Film & Arts Features
Martin Taylor performing
Martin Taylor at The Stables
Read a review following the set of home-grown jazz talent Martin Taylor, who performed at The Stables in Wavendon.
By Richard Hollingum - Senior Lecturer in Radio at the University of Northampton.
Outside of London there are few places as synonymous with jazz as The Stables at Wavendon, founded by this country's first family of jazz, Cleo Laine and John Dankworth. It does play host to the widest range of music, but you could not get a better example of home-grown jazz talent as guitarist Martin Taylor.
Fascinating to watch
His guitar work is fascinating to watch; listening to it on CD is good, but as with many musicians, watching gives much, much more. You see the outer stillness of the man but you also see the inner beat, the inner rhythm and the inner soul. Unless you are playing rock in the style of a Pete Townsend the guitar is an instrument that does not allow for expansive gestures - a slick slide along the fret board might be a visual highlight.
Instead you get drawn in, to look at the minutiae of the playing, the skill, the way the different notes seem to be leaving the guitar at the same time, plucked from the strings by fingers carefully shielded by the palm of the hand. And here is the root of one of the things that make Martin Taylor special: with minimal use of physical and electronic effects he produces a panoply of sounds that not only deceive you into believing that he is playing assorted stringed instruments, but also, at times, brass and notably a steel band.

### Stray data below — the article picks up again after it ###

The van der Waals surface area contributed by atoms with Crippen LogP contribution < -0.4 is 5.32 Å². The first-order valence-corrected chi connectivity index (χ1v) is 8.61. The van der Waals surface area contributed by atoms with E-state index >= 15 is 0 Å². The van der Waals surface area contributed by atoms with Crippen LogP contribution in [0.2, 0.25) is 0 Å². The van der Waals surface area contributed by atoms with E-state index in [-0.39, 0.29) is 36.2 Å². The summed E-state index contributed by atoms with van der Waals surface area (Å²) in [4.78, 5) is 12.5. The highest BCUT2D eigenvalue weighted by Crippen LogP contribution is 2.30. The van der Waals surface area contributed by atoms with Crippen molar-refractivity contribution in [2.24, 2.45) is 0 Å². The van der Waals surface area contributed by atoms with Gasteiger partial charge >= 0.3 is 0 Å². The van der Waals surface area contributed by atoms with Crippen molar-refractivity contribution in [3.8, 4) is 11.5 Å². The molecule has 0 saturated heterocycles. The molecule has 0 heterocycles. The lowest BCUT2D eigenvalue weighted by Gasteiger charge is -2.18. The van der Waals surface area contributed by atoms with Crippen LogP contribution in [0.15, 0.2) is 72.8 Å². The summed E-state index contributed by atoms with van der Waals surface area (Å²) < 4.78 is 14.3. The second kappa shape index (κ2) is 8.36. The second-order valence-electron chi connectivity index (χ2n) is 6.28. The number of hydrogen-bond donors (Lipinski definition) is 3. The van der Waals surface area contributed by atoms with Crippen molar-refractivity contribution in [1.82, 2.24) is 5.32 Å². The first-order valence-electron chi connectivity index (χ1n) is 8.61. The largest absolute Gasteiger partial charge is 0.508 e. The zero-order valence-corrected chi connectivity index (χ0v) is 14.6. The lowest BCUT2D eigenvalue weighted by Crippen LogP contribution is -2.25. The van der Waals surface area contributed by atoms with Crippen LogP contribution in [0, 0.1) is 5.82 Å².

Essentially a solo programme, Martin was joined for a few numbers in both sets by Alison Burns, another of the country's growing number of very competent jazz vocalists. Alison has a good voice and the songs were well-chosen, no doubt with lots of guidance from her father-in-law, the aforementioned Martin Taylor. There were one or two occasions where it appeared she stumbled across the phrasing but Martin is the perfect accompanist and things went on very smoothly. It was said to me that Alison had something of Millicent Martin about her though at this early stage of her career less bouncy, more nervous. Despite any reservations I have to confess that I was totally won over with her rendition of Shadow of Your Smile.
Back to the guitar and Martin pointed out that it has been said that he stands outside of any 'box', any label. Whilst performing in the broad church that is jazz, it is clear to see that he owes no allegiance other than to good tunes, whether they be standards, contemporary numbers or his own compositions.
I am left pondering one mystery here. Martin's acclamation by fellow musicians is the best; the awards, the MBE and the range of his MySpace friends shows how well respected he is. So why so small an audience? Martin has a season coming up in November at the Pizza Express in London.By Richard Hollingum - Senior Lecturer in Radio at the University of Northampton.
last updated: 04/10/07
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